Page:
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Florida Lake Management Society Annual Conference, Naples, Florida, June 4 – 7, 2007


Mandy Livingston-Calley, Jennifer Tallerico BCI Engineering and Scientists Inc. Lakeland, FL Lori McCloud, Pam Livingston SJRWMD Palatka, FL


In an effort to facilitate compliance of the Total Maximum Daily Loads for the lower St. Johns River, a Regional Stormwater Treatment Facility (RST) was constructed in the Tri-County Agricultural Area to treat agricultural runoff from a 1,196-acre watershed. The facility pumps water from an agricultural canal through a 15-acre wet detention pond, then into a 38-acre wetland. Water is then discharged from the wetland into Deep Creek, which empties into the lower St. Johns River. The presence of Hydrilla verticillata, and it’s ability to out-compete native submerged aquatic vegetation (SAV), has caused recent concern that the plant may, over time, completely fill-in the volume of the pond, adversely affecting the pond’s ability to improve water quality. Herbicide application, though effective in treating Hydrilla, would generate a large release of nutrients as the plants die, a result directly in opposition to the goals of the RST. Thick mats have been shown to hinder irrigation operations by reducing flow rates as much as 90% thereby impeding the operation of irrigation structures (Godfrey et al., 1996). The purpose of this project is to monitor the distribution and productivity of Hydrilla verticillata in the pond portion of the RST to evaluate how long it will take, if left untreated, for Hydrilla to completely fill-in the treatment pond.

Hydrilla can grow in almost any freshwater spring, lake, marsh, ditch, pond, river and

tidal zone in water depths ranging from a few inches to 20 ft. Massive amounts of Hydrilla can alter dissolved oxygen, pH, and other water chemistry parameters (Smart and Barko, 1988). The dense mats that form from Hydrilla production interfere with fish and wildlife habitat. Hydrilla has many competitive advantages over other vegetation in that it can grow with less light and it is more efficient at taking up nutrients than other plants. Optimal reproduction temperatures have been reported to be between 68-81 degrees F with a maximum temperature of 86 degrees F (http://plants.ifas.ufl.edu/seagrant/hydver2.html). It has also been suggested that Hydrilla can grow in 1% of surface irradiance or less (www.mass.gov/dcr/waterSupply/lakepond/geir.htm). In order to validate literature values for optimal temperature and light with respect to growth and production for conditions existing in the RST treatment pond, we intend to measure light and temperature in this study, along with the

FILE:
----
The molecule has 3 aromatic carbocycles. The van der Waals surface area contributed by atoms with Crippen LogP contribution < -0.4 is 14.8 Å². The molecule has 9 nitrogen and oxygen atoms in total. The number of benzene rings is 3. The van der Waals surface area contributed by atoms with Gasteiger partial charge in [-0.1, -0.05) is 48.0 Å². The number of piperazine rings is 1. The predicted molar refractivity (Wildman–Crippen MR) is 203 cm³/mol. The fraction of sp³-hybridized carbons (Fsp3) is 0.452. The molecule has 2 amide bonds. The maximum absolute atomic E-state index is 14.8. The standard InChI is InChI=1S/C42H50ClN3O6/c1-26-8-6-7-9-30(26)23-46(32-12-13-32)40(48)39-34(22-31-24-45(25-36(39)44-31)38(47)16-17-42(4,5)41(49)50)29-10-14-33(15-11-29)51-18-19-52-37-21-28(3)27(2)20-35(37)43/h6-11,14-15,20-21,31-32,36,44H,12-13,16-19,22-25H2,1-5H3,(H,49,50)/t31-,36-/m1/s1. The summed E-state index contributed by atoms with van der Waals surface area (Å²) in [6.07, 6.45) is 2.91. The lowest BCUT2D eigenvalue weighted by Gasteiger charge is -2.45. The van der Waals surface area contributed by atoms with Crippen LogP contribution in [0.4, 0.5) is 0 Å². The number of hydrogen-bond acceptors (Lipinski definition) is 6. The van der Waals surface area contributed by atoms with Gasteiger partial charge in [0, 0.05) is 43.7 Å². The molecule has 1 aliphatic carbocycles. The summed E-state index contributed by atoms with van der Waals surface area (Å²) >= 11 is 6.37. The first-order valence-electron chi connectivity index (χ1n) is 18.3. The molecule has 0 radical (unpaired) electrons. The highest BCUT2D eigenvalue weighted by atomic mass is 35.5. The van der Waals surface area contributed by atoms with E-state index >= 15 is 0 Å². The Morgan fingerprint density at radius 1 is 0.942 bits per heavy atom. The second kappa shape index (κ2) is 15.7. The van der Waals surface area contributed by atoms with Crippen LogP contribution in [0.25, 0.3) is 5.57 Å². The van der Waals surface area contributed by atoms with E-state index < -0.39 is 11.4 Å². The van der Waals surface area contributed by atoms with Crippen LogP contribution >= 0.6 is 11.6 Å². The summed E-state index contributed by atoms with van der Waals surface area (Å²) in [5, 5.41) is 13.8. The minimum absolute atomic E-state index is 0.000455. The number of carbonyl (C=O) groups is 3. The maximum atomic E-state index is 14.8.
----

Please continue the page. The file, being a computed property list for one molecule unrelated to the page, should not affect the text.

distribution and productivity.


Traditional methods to monitor SAV such as SCUBA, underwater photography, and hydro-acoustics cannot be utilized in the RST pond, as water depth and high color preclude their

Session 4 – Page 13

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